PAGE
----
- Force majeure clauses – Brexit may not constitute a force majeure event entitling a company to suspend performance of its obligations or terminate a contract under a force majeure clause, although the precise effect of such a clause will depend on the exact drafting. Brexit may constitute a force majeure event if performance of the contract becomes impossible. For example, if the loss of passporting rights for a financial institution means that it is unable to provide financial services either to or from the UK.
- Frustration – this may apply if Brexit makes performance of the contract impossible (physically or commercially) but the doctrine will not apply solely because it is difficult or not financially viable to perform the contract in question.
- Material adverse change – there may be material adverse change provisions in the contract which allow a party to terminate a contract, or relieve itself of certain obligations, if certain events occur. Again, depending on the drafting, Brexit may amount to a material adverse change.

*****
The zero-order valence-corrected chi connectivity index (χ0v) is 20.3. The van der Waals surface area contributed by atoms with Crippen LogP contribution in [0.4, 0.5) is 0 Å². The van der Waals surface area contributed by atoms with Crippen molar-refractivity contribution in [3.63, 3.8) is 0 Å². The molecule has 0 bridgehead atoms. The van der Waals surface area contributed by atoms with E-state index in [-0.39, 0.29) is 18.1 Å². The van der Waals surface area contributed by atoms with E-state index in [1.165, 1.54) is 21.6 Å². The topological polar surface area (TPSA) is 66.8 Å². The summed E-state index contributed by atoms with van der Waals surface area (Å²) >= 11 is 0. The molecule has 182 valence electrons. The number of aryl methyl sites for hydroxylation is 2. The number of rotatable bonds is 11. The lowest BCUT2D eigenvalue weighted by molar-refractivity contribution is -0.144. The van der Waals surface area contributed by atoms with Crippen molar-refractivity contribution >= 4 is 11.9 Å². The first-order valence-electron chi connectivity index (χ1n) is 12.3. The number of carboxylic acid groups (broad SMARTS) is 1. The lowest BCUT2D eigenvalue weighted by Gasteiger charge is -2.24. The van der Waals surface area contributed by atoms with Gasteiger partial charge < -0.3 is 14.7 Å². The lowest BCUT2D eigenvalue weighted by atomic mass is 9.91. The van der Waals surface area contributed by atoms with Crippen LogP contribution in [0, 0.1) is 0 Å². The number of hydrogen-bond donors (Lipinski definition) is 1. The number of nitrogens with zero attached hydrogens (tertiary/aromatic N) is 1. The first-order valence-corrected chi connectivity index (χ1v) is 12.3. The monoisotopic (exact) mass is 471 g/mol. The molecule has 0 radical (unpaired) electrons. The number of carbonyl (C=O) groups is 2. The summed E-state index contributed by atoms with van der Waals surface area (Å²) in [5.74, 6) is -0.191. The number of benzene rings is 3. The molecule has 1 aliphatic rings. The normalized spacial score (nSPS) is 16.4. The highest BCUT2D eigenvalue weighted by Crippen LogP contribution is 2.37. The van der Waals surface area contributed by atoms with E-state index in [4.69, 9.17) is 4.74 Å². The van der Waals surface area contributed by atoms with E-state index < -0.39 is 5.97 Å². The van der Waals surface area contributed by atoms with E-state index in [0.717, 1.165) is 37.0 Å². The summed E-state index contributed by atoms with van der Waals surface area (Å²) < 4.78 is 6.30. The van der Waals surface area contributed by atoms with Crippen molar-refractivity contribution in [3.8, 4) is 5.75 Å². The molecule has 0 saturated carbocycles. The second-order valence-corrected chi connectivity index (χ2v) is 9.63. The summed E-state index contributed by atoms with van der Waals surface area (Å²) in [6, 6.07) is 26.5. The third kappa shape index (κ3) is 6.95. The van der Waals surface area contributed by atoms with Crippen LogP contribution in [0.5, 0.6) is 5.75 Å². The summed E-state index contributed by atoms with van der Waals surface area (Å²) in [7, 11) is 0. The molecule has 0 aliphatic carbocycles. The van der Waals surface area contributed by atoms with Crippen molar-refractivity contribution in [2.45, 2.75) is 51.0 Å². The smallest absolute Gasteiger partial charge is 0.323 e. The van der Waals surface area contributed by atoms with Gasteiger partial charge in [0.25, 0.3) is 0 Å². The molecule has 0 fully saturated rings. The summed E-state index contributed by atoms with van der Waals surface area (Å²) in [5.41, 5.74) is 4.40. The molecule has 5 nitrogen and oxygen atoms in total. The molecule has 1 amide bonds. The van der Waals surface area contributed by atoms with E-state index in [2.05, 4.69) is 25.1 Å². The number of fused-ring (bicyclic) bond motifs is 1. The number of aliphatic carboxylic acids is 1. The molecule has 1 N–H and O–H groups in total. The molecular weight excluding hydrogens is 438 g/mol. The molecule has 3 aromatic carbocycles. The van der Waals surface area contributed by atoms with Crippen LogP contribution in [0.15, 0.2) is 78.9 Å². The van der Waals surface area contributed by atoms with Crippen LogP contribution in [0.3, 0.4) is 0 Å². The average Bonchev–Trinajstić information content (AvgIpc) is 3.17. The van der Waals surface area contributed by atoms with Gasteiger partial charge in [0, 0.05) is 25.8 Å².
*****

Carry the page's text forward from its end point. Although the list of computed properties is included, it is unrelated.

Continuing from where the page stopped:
As the above reliefs are limited, for future contracts companies should consider including a “Brexit Clause”. This is a clause that triggers some change in the parties’ rights and obligations as a result of a defined event occurring. The event may not be “Brexit” in general but could encompass later changes such as the imposition of tariffs or exchange rates, which would affect the financial viability of the project if they materialised in the life of the contract.
There are two broad types of Brexit clauses. First, when a specific event occurs a specified consequence follows. For example, if tariffs increase to [x] then the price of the goods drops by [x]. Second, if an event occurs one or both of the parties are given a right to negotiate or terminate all or any specified part of the contract.
References to EU law
Existing contracts include references to “EU Law” when referring to applicable laws, which can cause uncertainty in interpretation as the jurisdictions diverge. Contracts should be reviewed to see if this is likely to cause an issue and to make it clear how references to “EU Law” should be interpreted – such as, to include legislation succeeding that law in the UK.